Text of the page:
Since 2014, the rigorous shift to support more sustainable, ethical, and circular systems has increased tenfold, and has been present in numerous industries in relation to how we as a society can act, choose, and do more sustainably. At the core of this revelation is knowing where things come from, what they are made of, who made them, and being accountable for the overall lifecycle of our belongings. In reality, it is often hard to imagine a time when sustainability and all these considerations weren’t an expected consideration (even if only on a small scale).
Since 2014, the rigorous shift to support more sustainable, ethical, and circular systems has increased tenfold, and has been present in numerous industries in relation to how we as a society can act, choose, and do more sustainably.
As circular fashion has developed in the last few years, an interesting part of this model is what it represents. We know the circular economy has been around in academics and business for many years prior to clothing and production, with an increased appetite for this model globally. But, looking forward, the question for fashion remains: does this convergence of more sustainable and circular models mean a whole new economic fashion system? As consumers align with this model by buying less, owning items for longer, and being more specific in their choices (essentially slow fashion), can circularity co-exist with sustainably produced fashion?
One answer could be that we may see an overall shift in our economic structure to a baseline standard of better made products that consumers will invest in for longer periods of time. Simultaneously, we will hopefully see continued support for slow fashion (consuming less) which will result in a cleaner, healthier, less impactful industry overall. In this equation, there are important roles for both consumers and the larger corporations to play for us to see an overhaul of the fashion industry’s significant environmental footprint.
The role of consumers
Consumers play a key role in the development and implementation of circular fashion. From increased demand and support for more sustainable models, we are seeing circularity seeping into supply chains, manufacturing, and at the final stage; after a consumer has finished with an item. With more stores offering recycling programs and councils looking at textiles recycling, there are more and more options and alternatives for the materials that make up our clothes, rather than falling straight into landfill, which is great news for the planet (and for your pocket).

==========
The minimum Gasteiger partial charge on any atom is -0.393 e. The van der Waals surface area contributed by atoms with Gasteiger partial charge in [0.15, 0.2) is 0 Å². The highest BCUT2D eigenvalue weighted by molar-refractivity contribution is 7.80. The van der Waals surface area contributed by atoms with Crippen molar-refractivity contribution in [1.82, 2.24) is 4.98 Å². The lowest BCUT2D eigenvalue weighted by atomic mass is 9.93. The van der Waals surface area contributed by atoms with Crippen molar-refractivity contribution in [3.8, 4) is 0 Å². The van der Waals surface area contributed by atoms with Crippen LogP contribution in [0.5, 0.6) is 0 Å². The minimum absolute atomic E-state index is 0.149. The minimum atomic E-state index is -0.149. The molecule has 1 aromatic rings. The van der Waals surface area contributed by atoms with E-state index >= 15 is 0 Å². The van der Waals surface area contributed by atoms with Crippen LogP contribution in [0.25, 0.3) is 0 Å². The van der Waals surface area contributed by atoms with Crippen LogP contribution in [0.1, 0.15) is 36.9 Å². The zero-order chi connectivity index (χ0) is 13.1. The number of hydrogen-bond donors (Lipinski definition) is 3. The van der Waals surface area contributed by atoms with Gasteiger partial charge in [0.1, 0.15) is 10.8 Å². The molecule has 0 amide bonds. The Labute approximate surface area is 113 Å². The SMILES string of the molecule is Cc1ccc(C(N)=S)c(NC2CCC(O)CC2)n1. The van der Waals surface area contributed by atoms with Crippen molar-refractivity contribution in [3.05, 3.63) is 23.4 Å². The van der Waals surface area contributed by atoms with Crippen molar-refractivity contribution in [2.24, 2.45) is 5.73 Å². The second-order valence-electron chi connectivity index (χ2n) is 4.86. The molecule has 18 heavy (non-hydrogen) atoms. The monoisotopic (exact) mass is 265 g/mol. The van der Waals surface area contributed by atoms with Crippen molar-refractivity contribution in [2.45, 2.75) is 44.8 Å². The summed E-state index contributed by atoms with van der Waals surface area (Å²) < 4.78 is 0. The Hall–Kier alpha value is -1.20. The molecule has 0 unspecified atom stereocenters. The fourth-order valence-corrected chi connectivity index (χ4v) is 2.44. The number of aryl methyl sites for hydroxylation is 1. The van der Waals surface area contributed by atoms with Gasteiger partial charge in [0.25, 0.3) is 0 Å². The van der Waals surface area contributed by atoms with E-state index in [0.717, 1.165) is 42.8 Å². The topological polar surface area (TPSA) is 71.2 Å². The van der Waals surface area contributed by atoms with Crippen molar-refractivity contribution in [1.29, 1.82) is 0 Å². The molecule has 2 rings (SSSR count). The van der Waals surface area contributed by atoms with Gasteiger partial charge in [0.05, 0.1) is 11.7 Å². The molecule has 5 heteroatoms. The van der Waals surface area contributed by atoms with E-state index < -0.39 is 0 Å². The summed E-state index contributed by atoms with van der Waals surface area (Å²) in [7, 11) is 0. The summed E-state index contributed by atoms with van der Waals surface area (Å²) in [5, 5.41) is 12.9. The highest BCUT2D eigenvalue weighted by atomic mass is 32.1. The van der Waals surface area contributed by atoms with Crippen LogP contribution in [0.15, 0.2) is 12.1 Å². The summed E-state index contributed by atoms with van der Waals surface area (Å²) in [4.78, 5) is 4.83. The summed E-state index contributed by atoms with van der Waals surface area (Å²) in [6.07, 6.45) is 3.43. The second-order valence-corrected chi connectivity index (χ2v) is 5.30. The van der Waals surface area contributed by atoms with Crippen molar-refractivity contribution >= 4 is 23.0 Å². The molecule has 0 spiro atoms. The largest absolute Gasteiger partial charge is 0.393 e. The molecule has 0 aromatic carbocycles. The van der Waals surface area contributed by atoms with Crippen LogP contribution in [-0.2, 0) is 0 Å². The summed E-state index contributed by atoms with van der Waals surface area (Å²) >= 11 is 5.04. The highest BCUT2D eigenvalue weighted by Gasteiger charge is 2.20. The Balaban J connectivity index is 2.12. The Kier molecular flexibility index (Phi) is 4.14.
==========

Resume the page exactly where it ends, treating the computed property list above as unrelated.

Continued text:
Some key actions consumers can take to align with circular fashion:
- Know more about the brands you buy by using resources such as Good On You
- Support more sustainable and ethical fashion
- Live by the five r’s of fashion
- Buy less and buy better
- Revise your wardrobe before buying new
- Shop second hand where possible
- Consider renting for your next event
- Host and attend clothes swaps
- Look after your clothes
- Question “What are the alternatives?” before throwing away used clothing
- Utilise in store recycling programs
- Choose more sustainable materials when purchasing new clothing
- Talk to people about the benefits of circular fashion
- Learn the impact our clothing has on the planet and the importance of where your clothes are made, who made them, and what they are made of
- Make a commitment to not buy brands who don’t strive to sit within the circular model
Circular fashion has brought a wave of greater consumer knowledge, powerful advocacy, and overall acknowledgement that previous, linear approaches to the fashion industry can’t continue. This demand for transparency, longevity, and a new framework is set to continue well into the future, and represents a future for fashion that would be less impactful and more in harmony with all the resources, processes, and people involved. Although we are a long way from a completely circular model in fashion, as more and more brands and consumers become aware of and invest in it, we are already preventing waste and degradation that would otherwise exist, which is a step in the right direction.
Circular fashion has brought a wave of greater consumer knowledge, powerful advocacy, and overall acknowledgement that previous, linear approaches to the fashion industry can’t continue.